How Blockchain Improves Communication Between Law Firms and Their Clients
Client privilege, privacy and confidentiality undergird relationships between law firms and their clients. Yet outdated communication technologies are grossly inadequate at ensuring those ethical responsibilities. That’s why blockchain offers an enormous leap forward for law firms.
The current problem
Current technologies range from woefully vulnerable platforms like email to standalone systems that provide a greater — but still not fully protected — degree of security. Communicating via email passes confidential information through the internet, which has repeatedly proven vulnerable to hackers.
Not only that, but many clients rely on third-party email providers. That means confidential communications pass through parties from whom those communications must be protected, but whose policies and security efforts are outside the control of both the firm and its clients. This is clearly untenable. Yet it is often the default situation.
Attempts to better protect what they are ethically bound to protect have led firms to maintain standalone systems that often make client communications difficult. Establishing a secure interface between the firm’s systems and clients’ systems often proves nearly impossible.
The blockchain solution
That’s why blockchain is gaining traction to solve law firms’ security and communication needs. It provides a secure, permissioned, distributed ledger system that involved parties can access with confidence that it will protect the privilege, privacy and confidentiality crucial to firms and their clients.
Its encryption can protect virtually any kind of legal matters, “smart” (self-executing) contracts, discovery issues, transactions, or sensitive communications. Meanwhile, it makes them virtually tamper-proof.
Its distributed ledger format eliminates the vulnerabilities of centralized record systems. Each item deploys to the ledgers on multiple servers, each hosted by different law firms and law schools, so each server, or node, has a nearly real-time record of all activity on the platform.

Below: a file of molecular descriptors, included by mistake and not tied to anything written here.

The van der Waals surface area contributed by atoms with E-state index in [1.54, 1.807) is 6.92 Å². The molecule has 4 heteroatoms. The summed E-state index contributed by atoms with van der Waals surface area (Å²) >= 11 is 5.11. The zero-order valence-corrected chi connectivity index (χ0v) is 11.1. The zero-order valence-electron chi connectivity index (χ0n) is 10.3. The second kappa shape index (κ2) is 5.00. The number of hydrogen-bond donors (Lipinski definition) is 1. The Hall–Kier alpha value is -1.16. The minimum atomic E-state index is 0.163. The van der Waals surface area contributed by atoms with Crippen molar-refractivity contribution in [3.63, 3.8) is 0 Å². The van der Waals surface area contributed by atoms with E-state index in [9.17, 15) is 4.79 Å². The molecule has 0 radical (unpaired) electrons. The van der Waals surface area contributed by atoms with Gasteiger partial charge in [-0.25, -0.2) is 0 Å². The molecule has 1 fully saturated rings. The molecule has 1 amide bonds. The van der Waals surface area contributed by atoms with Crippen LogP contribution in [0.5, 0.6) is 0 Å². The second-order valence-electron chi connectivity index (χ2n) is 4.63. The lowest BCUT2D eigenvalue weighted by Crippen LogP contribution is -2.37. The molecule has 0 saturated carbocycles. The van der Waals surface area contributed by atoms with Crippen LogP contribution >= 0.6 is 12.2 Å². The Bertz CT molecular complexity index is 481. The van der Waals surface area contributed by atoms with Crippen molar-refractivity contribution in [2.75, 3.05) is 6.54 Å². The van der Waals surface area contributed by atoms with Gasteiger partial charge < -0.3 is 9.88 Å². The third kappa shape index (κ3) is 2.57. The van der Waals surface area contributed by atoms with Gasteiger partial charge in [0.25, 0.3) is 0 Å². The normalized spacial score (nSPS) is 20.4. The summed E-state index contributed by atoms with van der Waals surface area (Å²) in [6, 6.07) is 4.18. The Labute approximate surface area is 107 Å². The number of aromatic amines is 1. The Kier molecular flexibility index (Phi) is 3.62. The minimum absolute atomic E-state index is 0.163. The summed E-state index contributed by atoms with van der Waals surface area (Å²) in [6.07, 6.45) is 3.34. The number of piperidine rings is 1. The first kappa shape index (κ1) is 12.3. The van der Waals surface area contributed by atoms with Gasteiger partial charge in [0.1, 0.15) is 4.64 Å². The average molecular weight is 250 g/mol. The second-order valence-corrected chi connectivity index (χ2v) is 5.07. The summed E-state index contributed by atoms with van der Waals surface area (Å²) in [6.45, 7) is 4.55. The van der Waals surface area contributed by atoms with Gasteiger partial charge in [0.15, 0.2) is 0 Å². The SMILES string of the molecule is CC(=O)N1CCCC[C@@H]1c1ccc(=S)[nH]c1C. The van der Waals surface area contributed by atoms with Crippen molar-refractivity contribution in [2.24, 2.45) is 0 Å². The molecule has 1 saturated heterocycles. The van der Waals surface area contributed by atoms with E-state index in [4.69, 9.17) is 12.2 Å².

This leaves no question about an item’s authenticity. The impossibility of compromising every node ensures legitimacy. And the system of single use cryptographic hashes to identify links in the “chain” ensures that any attempt to tamper with an individual record will be immediately evident.
A compromised record would contain a new hash value inconsistent with that of the next hash, making it stand out. And the improper hash value would prevent it from deploying to other nodes.
Yet, for all its security, blockchain provides firms and their clients easy access to what they need. Rather than trying to transfer sensitive documents between incompatible standalone systems, both parties interface with the same platform.
Encryption and permission protocols ensure that each user can access only what they need. For example, someone who needed to see only that a transaction had been completed could confirm the transaction without viewing personal information of those involved in it.
Blockchain solves the security problem of sending confidential communication over unsecured platforms. Yet it does so without struggling to communicate over multiple, incompatible systems.
Ultimately, blockchain offers exactly what law firms need to communicate with their clients. It offers the security to fulfill firms’ ethical requirements to clients, while, simultaneously, providing clients with easy access to whatever privileged, private and confidential materials they need to send or receive.